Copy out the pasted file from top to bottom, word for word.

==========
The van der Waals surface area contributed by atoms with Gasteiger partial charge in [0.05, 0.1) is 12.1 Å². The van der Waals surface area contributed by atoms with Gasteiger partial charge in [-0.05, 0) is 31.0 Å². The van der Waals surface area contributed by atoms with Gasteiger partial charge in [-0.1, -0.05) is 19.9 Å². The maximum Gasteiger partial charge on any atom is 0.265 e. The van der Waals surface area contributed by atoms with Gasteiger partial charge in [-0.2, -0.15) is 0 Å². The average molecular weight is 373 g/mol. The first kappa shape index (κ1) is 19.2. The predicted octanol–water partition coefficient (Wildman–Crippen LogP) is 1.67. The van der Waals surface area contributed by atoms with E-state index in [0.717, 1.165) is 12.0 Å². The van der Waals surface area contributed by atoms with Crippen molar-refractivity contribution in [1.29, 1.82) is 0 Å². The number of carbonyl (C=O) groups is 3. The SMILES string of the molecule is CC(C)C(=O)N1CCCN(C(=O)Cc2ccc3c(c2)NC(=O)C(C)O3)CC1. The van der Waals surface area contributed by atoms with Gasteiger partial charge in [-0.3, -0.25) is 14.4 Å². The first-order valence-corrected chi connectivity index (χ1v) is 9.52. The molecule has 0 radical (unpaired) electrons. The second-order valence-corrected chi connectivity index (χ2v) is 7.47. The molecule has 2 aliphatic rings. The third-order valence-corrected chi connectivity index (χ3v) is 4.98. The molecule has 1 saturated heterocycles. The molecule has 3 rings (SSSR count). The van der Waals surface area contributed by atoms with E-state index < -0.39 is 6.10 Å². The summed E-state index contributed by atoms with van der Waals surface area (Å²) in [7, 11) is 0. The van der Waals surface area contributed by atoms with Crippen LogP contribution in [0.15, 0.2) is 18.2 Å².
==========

The van der Waals surface area contributed by atoms with Gasteiger partial charge in [0.05, 0.1) is 12.1 Å². The van der Waals surface area contributed by atoms with Gasteiger partial charge in [-0.05, 0) is 31.0 Å². The van der Waals surface area contributed by atoms with Gasteiger partial charge in [-0.1, -0.05) is 19.9 Å². The maximum Gasteiger partial charge on any atom is 0.265 e. The van der Waals surface area contributed by atoms with Gasteiger partial charge in [-0.2, -0.15) is 0 Å². The average molecular weight is 373 g/mol. The first kappa shape index (κ1) is 19.2. The predicted octanol–water partition coefficient (Wildman–Crippen LogP) is 1.67. The van der Waals surface area contributed by atoms with E-state index in [0.717, 1.165) is 12.0 Å². The van der Waals surface area contributed by atoms with Crippen molar-refractivity contribution in [1.29, 1.82) is 0 Å². The number of carbonyl (C=O) groups is 3. The SMILES string of the molecule is CC(C)C(=O)N1CCCN(C(=O)Cc2ccc3c(c2)NC(=O)C(C)O3)CC1. The van der Waals surface area contributed by atoms with Gasteiger partial charge in [-0.3, -0.25) is 14.4 Å². The first-order valence-corrected chi connectivity index (χ1v) is 9.52. The molecule has 0 radical (unpaired) electrons. The second-order valence-corrected chi connectivity index (χ2v) is 7.47. The molecule has 2 aliphatic rings. The third-order valence-corrected chi connectivity index (χ3v) is 4.98. The molecule has 1 saturated heterocycles. The molecule has 3 rings (SSSR count). The van der Waals surface area contributed by atoms with E-state index < -0.39 is 6.10 Å². The summed E-state index contributed by atoms with van der Waals surface area (Å²) in [7, 11) is 0. The van der Waals surface area contributed by atoms with Crippen LogP contribution in [0.15, 0.2) is 18.2 Å².